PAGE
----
Objective: The main objective of this study was to explore, via a systematic review of available literature, the effectiveness of videogame-based rehabilitation interventions on the motivation and health outcomes of stroke patients.
Materials and Methods: Using a systematic literature review of 18 articles, we sought to address three key research questions: (1) Do videogames improve function or health outcomes among stroke survivors? (2) Do videogames increase stroke patients’ motivation to engage in rehabilitation exercise and activities? (3) Which motivational techniques, principles, and theoretical frameworks have been applied in the reviewed studies? A key word search was conducted, and articles were coded for inclusion of motivational theories or principles, intervention effectiveness, and participants’ motivation to perform tasks. Three motivational frameworks and principles were used (self-determination theory [SDT], flow theory, and operant conditioning) to investigate intrinsic and extrinsic approaches.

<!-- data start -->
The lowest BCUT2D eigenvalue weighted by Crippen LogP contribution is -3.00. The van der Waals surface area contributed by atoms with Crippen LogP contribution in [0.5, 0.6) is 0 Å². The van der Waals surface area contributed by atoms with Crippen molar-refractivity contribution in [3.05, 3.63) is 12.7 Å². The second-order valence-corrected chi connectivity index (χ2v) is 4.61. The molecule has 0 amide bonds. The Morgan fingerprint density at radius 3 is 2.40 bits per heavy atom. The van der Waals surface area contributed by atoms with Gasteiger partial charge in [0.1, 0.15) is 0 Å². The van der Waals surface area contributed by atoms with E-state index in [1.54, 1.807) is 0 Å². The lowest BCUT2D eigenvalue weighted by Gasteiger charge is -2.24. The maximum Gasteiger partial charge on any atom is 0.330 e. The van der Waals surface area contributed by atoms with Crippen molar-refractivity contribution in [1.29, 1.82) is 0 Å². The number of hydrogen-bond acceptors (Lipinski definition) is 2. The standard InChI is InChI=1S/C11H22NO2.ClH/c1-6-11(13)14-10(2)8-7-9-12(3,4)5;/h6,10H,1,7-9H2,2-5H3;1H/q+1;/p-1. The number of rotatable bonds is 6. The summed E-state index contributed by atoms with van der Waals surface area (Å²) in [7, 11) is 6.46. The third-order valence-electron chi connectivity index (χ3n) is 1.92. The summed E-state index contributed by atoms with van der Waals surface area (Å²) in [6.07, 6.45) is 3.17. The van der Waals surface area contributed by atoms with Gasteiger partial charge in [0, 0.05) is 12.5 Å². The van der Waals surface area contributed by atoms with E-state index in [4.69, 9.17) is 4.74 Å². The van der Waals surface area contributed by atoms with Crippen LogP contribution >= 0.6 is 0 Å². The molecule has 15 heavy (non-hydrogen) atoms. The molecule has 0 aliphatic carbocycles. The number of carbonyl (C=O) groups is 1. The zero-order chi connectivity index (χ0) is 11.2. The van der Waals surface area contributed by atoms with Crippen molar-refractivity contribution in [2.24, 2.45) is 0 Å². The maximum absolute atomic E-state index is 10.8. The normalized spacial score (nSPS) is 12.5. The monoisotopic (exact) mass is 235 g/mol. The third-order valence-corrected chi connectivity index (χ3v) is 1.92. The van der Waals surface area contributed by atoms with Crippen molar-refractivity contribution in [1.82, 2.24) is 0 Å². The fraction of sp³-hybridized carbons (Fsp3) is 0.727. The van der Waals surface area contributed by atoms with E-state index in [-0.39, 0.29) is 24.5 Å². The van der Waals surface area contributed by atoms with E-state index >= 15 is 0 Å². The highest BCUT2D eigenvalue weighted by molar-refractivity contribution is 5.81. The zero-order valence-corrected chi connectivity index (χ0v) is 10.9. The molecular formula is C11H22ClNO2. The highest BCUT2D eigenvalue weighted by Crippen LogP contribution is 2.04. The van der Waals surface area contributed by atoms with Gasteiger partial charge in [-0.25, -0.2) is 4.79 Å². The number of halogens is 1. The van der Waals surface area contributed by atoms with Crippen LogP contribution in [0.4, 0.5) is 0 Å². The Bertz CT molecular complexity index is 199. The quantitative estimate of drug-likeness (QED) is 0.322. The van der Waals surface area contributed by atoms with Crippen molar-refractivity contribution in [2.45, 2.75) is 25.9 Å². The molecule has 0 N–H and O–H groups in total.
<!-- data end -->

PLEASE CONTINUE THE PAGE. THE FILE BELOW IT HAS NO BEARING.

Results: Past research suggests videogame-based interventions are effective at improving and increasing a variety of health-related outcomes, including motor functioning, energy expenditure, muscle strength, and recovery times in stroke patients.
Conclusions: Past evidence shows videogame-based interventions are a promising tool to motivate stroke patients’ engagement in effective rehabilitation activities. This study also identifies an opportunity for future research to apply motivational theories from SDT to studies on stroke rehabilitation and videogames.